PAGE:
Best cars to own: Driver Power 2019 results
Thousands of you had your say in the UK’s largest car satisfaction survey. So here are the best buys
Welcome to Driver Power 2019 and, first of all, thank you. Seemingly every business and service asks for feedback these days, so we’ve been truly overwhelmed by the thousands of you who took the time to complete this year’s new car ownership survey.
Driver Power is the UK’s largest, most comprehensive car satisfaction poll, asking myriad questions on life with the models you’ve bought over the past 24 months. We get down to minute detail like infotainment screen sensitivity and levels of legroom. As well as compiling quantitative scores for those areas and 29 others, we add your subjective comments on life with your cars.
The big question will be which model is this year’s Driver Power winner; can Peugeot’s 3008 retain its 2018 crown? Beyond that, we list your category kings – the cars rated cheapest to run or the best handling. You’ll also find our 16 class winners; vital if you know you want, say, a city car or a premium mid-size SUV.
Whether or not you took part in Driver Power this year, we hope you’ll find the results useful. And if you didn’t complete the 2019 survey, there’s always next year.
Below are the full results of the 2019 Driver Power new car survey. This includes details of how the rating system works, an interactive table and full details on the top 75 best cars to own. Click on to page two for the best cars to own in each market segment, from city cars to SUVs...
A. This number tells you where the car sits in the Driver Power top 75. If your model isn’t listed, we didn’t get enough responses to cover it.B. Here we tell you how long each car has been in production for, as well as the main things – good and bad – owners commented on when responding to the survey.C. We have nine judging categories, and the percentage is the average of a car’s scores. This is its rating, and defines its chart position.D. These bars represent those scores in each of our nine judging categories. In short, the longer the bar, the better the car performed. E. We asked owners to report whether their car had suffered faults, and here we spell out what the most common troubles were.F. In addition, we’ve picked out some interesting comments – some favourable, some less so – from owners of each model.
Driver Power 2019: The top 10 best cars to own
1. Toyota Prius – 93.22%
Key points: Efficient and safe hybrid is our Driver Power 2019 champion.
You rank the Toyota Prius as number one in our Driver Power 2019 survey, crowning it Britain’s best new car to own.
This is thanks to the hybrid family hatch’s wide range of talents. Take running costs. While the Prius naturally brings bigger bills at the pumps than a pure-electric car, owners tell us it offers savings elsewhere, such as with insurance (which can be relatively expensive for EVs). You also heap praise on the servicing costs, and our accumulated data places the car a strong third for fuel consumption.
Interestingly, the Prius gains similarly high individual marks for the three elements that make up our engine and gearbox category, suggesting it’s as smooth as it is fast and quiet, and Toyota has refined its hybrid tech impressively. Owners also award high scores for the car’s safety features.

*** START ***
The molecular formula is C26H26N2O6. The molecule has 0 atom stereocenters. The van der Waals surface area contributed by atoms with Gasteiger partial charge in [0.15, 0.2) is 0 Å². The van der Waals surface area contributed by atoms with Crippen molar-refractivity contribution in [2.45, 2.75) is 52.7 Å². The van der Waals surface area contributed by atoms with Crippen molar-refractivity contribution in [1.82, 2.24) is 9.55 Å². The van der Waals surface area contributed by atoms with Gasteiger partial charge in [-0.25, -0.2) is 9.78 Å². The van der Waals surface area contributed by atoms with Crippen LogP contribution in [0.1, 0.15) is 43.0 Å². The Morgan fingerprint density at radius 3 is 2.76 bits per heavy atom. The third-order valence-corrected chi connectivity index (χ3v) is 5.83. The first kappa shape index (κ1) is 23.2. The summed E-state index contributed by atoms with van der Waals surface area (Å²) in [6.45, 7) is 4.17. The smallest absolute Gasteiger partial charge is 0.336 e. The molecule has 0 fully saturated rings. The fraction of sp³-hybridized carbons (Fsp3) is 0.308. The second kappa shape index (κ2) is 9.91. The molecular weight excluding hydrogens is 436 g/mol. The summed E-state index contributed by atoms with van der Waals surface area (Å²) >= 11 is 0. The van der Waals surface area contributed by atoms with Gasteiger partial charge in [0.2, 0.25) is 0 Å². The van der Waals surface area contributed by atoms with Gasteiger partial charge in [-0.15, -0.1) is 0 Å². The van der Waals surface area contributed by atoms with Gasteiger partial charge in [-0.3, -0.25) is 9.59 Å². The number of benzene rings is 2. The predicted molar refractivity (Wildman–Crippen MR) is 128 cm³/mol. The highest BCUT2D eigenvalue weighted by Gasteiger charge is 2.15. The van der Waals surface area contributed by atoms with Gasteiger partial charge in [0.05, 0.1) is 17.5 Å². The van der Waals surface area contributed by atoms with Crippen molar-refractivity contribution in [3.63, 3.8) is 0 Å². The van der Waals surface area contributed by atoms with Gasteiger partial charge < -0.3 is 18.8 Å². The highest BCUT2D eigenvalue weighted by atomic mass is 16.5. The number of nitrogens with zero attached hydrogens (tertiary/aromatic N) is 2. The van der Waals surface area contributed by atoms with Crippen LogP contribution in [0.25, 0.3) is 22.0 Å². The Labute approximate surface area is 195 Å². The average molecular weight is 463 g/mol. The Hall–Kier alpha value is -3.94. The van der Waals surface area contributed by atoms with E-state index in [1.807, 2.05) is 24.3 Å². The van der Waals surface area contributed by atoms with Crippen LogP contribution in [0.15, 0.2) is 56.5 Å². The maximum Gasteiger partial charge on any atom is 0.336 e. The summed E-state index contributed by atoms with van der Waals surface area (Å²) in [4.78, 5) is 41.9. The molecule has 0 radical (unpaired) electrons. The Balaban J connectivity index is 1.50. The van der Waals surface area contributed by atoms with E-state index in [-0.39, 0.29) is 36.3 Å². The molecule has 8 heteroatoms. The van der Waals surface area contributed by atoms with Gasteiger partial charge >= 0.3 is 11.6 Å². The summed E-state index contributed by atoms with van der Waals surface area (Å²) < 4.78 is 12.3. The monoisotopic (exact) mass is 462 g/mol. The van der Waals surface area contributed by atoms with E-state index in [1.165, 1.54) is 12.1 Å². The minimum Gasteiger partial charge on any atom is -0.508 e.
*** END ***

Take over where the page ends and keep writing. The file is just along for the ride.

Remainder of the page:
It’s not all good news; you tell us that the sat-nav could be better and the controls could be more user-friendly, and drivers would also like Toyota to tone down the styling inside and out, it seems. But the ratings here are not disastrous; certainly not enough to knock the Prius off the top spot.
Factor in a smooth ride, an enjoyable driving experience, excellent reliability and impressive levels of perceived quality, and Toyota’s hybrid is clearly a thoroughly deserving winner.
Has it ever gone wrong?
Number of issues reported is below average. You’re most likely to tell us about electrical problems.
Living with a Toyota Prius
Keith Smith, a semi-retired health and safety officer from Staffordshire, spreads his life between his main home near Burton-on-Trent and his lodge in North Wales. Driving between these properties every week means Keith needs a car that can return top-notch fuel economy, and he reckons the Toyota Prius Excel he bought in September 2018 has been a wise choice.
“Instead of spending £100 a month on fuel, it’s less than £50,” Keith told us, when comparing the economy of his old SUV with that of his Prius. One might assume this switch came at the cost of some interior space, but Keith assured us this isn’t the case, and highlighted this as one of the reasons he loves his latest car.
“There’s so much room in the Prius without putting down the back seats,” he said. “It’s got a very big boot. Genuinely, the car caters for everything that I need it to do.”
Keith was also full of praise for how the Prius has evolved since he last owned one a few years ago. “I have so much faith in the brand,” he explained. “My old Prius was a 60-plate and the changes Toyota has made to it since then are unbelievable. All the safety features that are built into the car now are simply mind-blowing.”
“There’s no indication when the Prius changes from EV to hybrid mode. It’s so good I wish I’d bought one years ago.”
“The brakes have just the right sensitivity and are easy to modulate. The regenerative braking is better than I expected, too.”
2. Lexus IS – 93.19%
Key points: Strong economy and interior scores, but IS infotainment system is criticised.
The Lexus IS climbs nine positions from last year’s chart to achieve a podium finish in Driver Power 2019, and missed out on the top spot by only the thinnest of margins.